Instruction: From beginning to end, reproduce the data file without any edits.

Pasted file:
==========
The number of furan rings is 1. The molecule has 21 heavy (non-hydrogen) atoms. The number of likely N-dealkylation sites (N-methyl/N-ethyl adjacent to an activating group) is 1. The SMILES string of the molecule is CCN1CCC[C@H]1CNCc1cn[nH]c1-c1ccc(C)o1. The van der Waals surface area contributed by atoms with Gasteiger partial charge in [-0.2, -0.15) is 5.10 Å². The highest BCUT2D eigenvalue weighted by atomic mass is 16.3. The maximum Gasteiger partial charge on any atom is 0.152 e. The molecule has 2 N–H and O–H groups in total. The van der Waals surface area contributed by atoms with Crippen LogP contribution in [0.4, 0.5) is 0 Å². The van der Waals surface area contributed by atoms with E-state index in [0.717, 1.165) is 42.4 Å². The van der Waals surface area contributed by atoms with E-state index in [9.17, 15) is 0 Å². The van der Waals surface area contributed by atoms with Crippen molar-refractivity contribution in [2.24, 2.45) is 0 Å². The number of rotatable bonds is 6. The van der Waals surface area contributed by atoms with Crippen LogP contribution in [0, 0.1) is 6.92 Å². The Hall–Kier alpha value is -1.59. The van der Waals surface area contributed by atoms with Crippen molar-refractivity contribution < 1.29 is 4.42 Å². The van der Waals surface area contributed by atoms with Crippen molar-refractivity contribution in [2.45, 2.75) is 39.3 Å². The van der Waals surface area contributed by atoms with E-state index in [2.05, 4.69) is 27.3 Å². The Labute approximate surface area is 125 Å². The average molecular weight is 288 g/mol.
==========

The number of furan rings is 1. The molecule has 21 heavy (non-hydrogen) atoms. The number of likely N-dealkylation sites (N-methyl/N-ethyl adjacent to an activating group) is 1. The SMILES string of the molecule is CCN1CCC[C@H]1CNCc1cn[nH]c1-c1ccc(C)o1. The van der Waals surface area contributed by atoms with Gasteiger partial charge in [-0.2, -0.15) is 5.10 Å². The highest BCUT2D eigenvalue weighted by atomic mass is 16.3. The maximum Gasteiger partial charge on any atom is 0.152 e. The molecule has 2 N–H and O–H groups in total. The van der Waals surface area contributed by atoms with Crippen LogP contribution in [0.4, 0.5) is 0 Å². The van der Waals surface area contributed by atoms with E-state index in [0.717, 1.165) is 42.4 Å². The van der Waals surface area contributed by atoms with E-state index in [9.17, 15) is 0 Å². The van der Waals surface area contributed by atoms with Crippen molar-refractivity contribution in [2.24, 2.45) is 0 Å². The number of rotatable bonds is 6. The van der Waals surface area contributed by atoms with Crippen LogP contribution in [0, 0.1) is 6.92 Å². The Hall–Kier alpha value is -1.59. The van der Waals surface area contributed by atoms with Crippen molar-refractivity contribution < 1.29 is 4.42 Å². The van der Waals surface area contributed by atoms with Crippen molar-refractivity contribution in [2.45, 2.75) is 39.3 Å². The van der Waals surface area contributed by atoms with E-state index in [2.05, 4.69) is 27.3 Å². The Labute approximate surface area is 125 Å². The average molecular weight is 288 g/mol.